Much is said about where early ships came from as far as South West England is concerned:

1675 to 1681

North Devon          17.5%

South Devon          62.1%

Dorset                   15.1%

Southern England     5.3%

Merchants and ship owners attracted migrants to the ports for employment. Parish officers, Overseers of the poor, and Trustees of charities made frequent use of the Newfoundland traders to apprentice or indenture their poor. The migration basins extended beyond the ports, taking in market towns and farming villages, hamlets and homesteads.


Examples are found of poor apprentices in parishes such as Poole, Weymouth, Lyme Regis, Bothenhampton, Bridport, Dorchester, Powerstock. Charmouth, Allington. Blandford, Corfe Castle and Portland.

Private charities established by benefactors for the relief of the poor often apprenticed children in Beaminster, Sturminster Newton, Shaftesbury and Weymouth. The conditions of the charity specified that boys be placed at sea or apprenticed as “mariners”.

In 1682 Francis Tucker of Beaminster left a farm, the revenue of which was willed to place “3 or 4 boys yearly, 1 whereof if not 2, to be sent to sea.”

There were a large number of “open” trade endowments (charities in which the trustees could elect the trade or occupation of the apprentice) from which merchants and ship owners could get cheap labour and often a cash bonus from Bere Regis to Symondsbury.


Leonard George of the parish of Sturminster Marshall doth put himself Apprentice to Richard Netlam Tory of Wimborne, Dorset, Merchant or their assigns, in Newfoundland during the said Term in the sum of Two Pounds the said Apprentice in the Art of the Newfoundland Fishery which they useth by the best means that they can, shall teach and instruct. 

9th May in the 22nd year of the reign of George 3 1782″.


Captain Arthur Holdsworth of Dartmouth who took out 236 passengers from South Devon in 1701 “in the beginning of the year made it his business to ride from one market town to another in the West of England on purpose to get passengers.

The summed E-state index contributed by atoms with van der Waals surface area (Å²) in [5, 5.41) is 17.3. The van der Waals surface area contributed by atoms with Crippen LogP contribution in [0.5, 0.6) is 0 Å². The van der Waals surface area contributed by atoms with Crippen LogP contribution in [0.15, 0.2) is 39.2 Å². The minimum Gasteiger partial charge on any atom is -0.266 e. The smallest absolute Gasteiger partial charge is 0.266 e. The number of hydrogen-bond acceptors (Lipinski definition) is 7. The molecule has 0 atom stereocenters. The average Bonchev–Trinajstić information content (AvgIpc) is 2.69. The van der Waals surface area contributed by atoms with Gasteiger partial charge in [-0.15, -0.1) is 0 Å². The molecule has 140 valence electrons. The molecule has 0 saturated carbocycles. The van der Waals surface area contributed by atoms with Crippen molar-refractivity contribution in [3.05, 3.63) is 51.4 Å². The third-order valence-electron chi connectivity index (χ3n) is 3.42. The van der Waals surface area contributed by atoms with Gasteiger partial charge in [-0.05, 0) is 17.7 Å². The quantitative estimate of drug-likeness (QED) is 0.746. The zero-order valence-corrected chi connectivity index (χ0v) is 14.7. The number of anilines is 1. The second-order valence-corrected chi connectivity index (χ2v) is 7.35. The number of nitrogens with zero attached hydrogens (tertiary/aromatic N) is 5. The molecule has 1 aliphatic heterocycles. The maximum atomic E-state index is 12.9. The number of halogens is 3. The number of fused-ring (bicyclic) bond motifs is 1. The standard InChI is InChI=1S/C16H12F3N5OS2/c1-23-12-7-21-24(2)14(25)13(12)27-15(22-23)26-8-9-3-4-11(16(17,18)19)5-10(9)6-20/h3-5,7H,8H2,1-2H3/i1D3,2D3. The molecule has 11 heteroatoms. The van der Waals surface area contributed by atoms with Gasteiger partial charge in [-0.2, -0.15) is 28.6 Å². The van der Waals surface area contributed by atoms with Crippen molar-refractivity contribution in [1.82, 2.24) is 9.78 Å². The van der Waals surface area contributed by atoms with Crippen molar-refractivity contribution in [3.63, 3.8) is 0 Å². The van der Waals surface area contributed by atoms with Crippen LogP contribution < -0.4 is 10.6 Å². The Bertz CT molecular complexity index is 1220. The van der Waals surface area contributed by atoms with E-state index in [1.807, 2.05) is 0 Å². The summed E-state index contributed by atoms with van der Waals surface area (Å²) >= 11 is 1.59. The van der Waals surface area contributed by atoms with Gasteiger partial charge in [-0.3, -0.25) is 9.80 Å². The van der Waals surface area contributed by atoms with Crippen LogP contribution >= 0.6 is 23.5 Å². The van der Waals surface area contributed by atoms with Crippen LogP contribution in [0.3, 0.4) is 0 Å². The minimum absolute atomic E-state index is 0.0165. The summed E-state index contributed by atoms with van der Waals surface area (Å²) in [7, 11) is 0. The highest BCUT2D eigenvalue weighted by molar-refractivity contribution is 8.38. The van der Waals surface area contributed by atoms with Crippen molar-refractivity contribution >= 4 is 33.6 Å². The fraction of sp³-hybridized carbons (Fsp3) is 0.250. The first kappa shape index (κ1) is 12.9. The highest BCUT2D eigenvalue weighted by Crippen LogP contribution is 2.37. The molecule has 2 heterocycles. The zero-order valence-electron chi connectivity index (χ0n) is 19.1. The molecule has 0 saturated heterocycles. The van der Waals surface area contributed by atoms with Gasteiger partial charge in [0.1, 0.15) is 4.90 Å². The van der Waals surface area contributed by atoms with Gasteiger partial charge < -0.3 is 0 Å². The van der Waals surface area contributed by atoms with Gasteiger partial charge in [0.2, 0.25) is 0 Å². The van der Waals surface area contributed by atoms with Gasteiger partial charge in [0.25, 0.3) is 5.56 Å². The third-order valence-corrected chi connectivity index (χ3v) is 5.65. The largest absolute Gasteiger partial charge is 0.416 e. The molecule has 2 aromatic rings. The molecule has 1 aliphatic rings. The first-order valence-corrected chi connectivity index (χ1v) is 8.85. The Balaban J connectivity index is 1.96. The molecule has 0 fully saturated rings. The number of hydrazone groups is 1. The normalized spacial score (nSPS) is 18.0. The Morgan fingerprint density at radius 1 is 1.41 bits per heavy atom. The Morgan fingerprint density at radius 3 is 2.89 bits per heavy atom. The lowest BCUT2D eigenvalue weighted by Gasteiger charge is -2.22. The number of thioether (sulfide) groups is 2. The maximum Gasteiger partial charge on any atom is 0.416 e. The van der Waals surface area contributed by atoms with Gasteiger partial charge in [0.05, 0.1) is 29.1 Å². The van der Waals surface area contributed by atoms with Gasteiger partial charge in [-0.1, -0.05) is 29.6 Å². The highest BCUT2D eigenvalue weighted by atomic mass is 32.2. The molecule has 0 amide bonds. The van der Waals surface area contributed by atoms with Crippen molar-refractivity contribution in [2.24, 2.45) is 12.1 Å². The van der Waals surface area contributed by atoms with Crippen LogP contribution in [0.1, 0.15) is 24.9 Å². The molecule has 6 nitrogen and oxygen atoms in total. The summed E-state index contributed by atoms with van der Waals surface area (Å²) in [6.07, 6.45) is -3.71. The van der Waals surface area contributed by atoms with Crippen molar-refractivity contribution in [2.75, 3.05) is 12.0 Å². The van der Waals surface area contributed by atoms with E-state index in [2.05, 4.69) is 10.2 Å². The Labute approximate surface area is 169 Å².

The market towns supplied fishing ships with food, clothing, specialised fishing gear and equipment, particularly leather goods, ropes, nets, twines and sail cloths. Provisioners were often leading Parish Officers thus providing contact for the employer who needed labour, and for the manufacturers and suppliers to seek and recommend for employment “men and boys” from the local region.

Poole acquired its supplies thus from the hinterland of Dorset and Hampshire:-

  • Salt from Lymington
  • Woollen garments and stockings from Wimborne
  • Nets, twine and cordage from Bridport
  • Groceries, sea biscuits and clothing from Christchurch
  • Clothing from Shaftesbury
  • Swanskin from Sturminster Newton,
  • in Blandford you had “serge-makers, linen-weavers, and felt-makers”; and
  •  in many towns in the Blackmore Vale “glovers”.

Boots and Shoes were especially sought as it was difficult to keep your footing on ice and rock.


With the cessation of conflict between the English and French (1696 to 1713) there was a consolidation of English on the Island of Newfoundland.

The Treaty of Utrecht 1713 ceded Newfoundland to Britain, and changed things somewhat, with expansion northwards. First to Notre Dame Bay (to Fogo and to Twillingate) and after 1763 including the coast of Labrador, and south to Placentia. The Spurriers went to Burin and settled there.


Newfoundland had a population of around 3000 in 1700, but by 1800 it was nearly 20,000. Over the next 20 years it more than doubled as a result of immigration. In 1814, 11,000 settlers from Ireland set the scene for a steady flow.

In 1832, with a population of over 60,000, Newfoundland was granted colonial status which meant Representative Government. Its own census was in 1836 and showed a population of 75,094.

Over the next 55 years the census was taken at irregular intervals. In 1891 a 10 year census was instituted until 1921. The 1931 census was cancelled following the breakdown in Government after the 1929 Depression.

Under commissions of government, 2 more were done in 1935 and 1945, the last before Confederation with Canada. In 1949, the population had reached 347,000 and by 1966 it had reached 505,000. It peaked in 1963 and has been in decline ever since.

It has been claimed that the Newfoundlander is the most prolific of all Canadians, and the hardiest, with less than 10 % living away from the coast.

1900 saw a shift to Canada with the promise of high wages. In 1941 the census of Canada listed 25,837 residents as Newfoundland born whilst the US census of 1940 showed 21,361 as native Newfoundlanders.                                     

Researched by Brian J. Galpin, with acknowledgements to “Soe Longe as their comes no Women” by Gordon Handcock – June 2018

Leave a Reply